In today’s “Yep, water is still wet” news, a white woman displays her aversion to the very idea of minding her own business while a Black man can’t even do his job without a white person questioning whether he belongs where he is.
In Houston, another Karen has gone viral after she was recorded harassing and then calling the police on a Black federal census employee for simply standing in front of her neighbor’s house as he went door-to-door collecting data for the 2020 census, according to International Business Times. In a video posted to the man’s Instagram account, he can be heard trying to explain to the Paul Blart: Mall Cop of Karens that he’s only “minding my own business.”
“But you’re in front of my neighbor’s house and I might need to ask what you’re up to,” the woman responded.
“You’re calling the cops because I’m Black? Is that what it is?” the man asked, to which the woman replied, “No, because you’re in front of my neighbor’s house and you need to leave.”
“Why do I need to leave?” the man inquires.
“Because you don’t have a reason to be here,” she answers.
At this point, it’s already clear where the disconnect between these two citizens is coming from. In a Karen’s mind, a Black person who refuses to submit to what they think is a reasonable line of questioning indicates that the Black person is guilty of something. They perceive our refusal to answer their questions—which they have no business asking in the first place and no authority to demand answers to—vindicates their suspicion. How the fuck would Karenzilla know whether this man had a “reason to be here?” Meanwhile, Black people subscribe to much simpler logic: We ain’t got to tell you shit.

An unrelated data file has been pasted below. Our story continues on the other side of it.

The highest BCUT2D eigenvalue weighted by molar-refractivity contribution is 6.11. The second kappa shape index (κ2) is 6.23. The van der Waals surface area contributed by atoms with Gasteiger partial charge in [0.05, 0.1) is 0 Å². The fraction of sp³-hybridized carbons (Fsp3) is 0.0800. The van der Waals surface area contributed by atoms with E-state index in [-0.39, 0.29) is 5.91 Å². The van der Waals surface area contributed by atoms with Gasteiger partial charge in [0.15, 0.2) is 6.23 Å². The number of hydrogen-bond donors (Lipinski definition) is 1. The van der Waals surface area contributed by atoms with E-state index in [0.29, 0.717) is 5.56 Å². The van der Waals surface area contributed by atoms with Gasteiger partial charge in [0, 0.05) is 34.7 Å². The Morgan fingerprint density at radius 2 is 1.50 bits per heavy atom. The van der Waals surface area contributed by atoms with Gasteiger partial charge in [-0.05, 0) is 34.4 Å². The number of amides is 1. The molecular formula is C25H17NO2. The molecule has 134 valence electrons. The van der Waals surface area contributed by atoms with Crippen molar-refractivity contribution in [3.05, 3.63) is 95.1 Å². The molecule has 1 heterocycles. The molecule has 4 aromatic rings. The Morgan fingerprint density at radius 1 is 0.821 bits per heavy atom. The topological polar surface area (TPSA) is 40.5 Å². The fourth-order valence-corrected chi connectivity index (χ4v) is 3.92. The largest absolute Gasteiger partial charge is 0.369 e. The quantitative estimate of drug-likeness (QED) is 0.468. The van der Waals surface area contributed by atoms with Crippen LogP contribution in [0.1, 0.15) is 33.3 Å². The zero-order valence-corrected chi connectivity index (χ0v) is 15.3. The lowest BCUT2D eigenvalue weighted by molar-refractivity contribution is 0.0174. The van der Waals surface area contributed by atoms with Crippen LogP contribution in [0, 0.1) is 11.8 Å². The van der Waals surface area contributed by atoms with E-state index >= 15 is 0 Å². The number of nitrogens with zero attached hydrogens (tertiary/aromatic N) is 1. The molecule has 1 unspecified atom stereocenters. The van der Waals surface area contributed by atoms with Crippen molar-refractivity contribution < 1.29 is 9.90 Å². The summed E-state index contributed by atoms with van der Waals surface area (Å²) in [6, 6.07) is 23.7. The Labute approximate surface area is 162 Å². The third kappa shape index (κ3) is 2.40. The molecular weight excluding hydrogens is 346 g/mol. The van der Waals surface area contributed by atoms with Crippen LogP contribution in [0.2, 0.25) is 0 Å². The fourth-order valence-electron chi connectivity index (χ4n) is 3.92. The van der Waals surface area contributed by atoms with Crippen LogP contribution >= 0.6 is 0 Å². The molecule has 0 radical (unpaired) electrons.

For this Black man, like for many of us, it doesn’t matter that he had no plans to break any laws. It doesn’t matter that he’s a government employee conducting official business in the area—none of that shit is any of this nosy-ass white woman’s business. So when she informed him that she was calling the police, he responded, “Go ahead and call the cops. I’ll wait for the cops, actually. I have no problem on that. Y’all gotta learn to stop messing with Black people.”
She then says “Police?” as she places the phone to her ear before walking away. She can then be heard giving the responder a description of a “Black male” who is acting “obnoxious” in front of her neighbor’s house.
“He doesn’t need to be here,” she says over the phone. “He’s yelling at me.”
“I’m not yelling. I’m talking loud so you can hear me,” the man explains as he moves towards the woman.
“He’s approaching me right now,” she tells the responder before completing her description of the census worker with some help from him.
The woman then falsely claims that the worker is walking towards her in a “threatening” manner even though the man is standing about 15 feet away from the woman on the sidewalk, recording her from a distance.
“The police is on the way,” the woman says after hanging up. The video ends with her telling one of her neighbors, “I called the cops on him.”
“If I don’t post a follow up that probably means Karen was successful and the police shot me like they popped that mentally ill kid 21 times,” he captioned the video, referring to the fatal shooting of Nicolas Chavez by Houston police officers in April.
Fortunately, there was a follow-up Instagram post.
“Thank You @houstonpolice for arriving promptly 2 hours later!” he wrote. “They saying she didn’t call the police, but that not what the operator mentioned. They told me they already had a call from this area but couldn’t give me any arrival details. Only reason I stayed this long is because I wanted this Karen to learn to mind her f*ckin business. Back to the money because I’m [on] the clock right now.”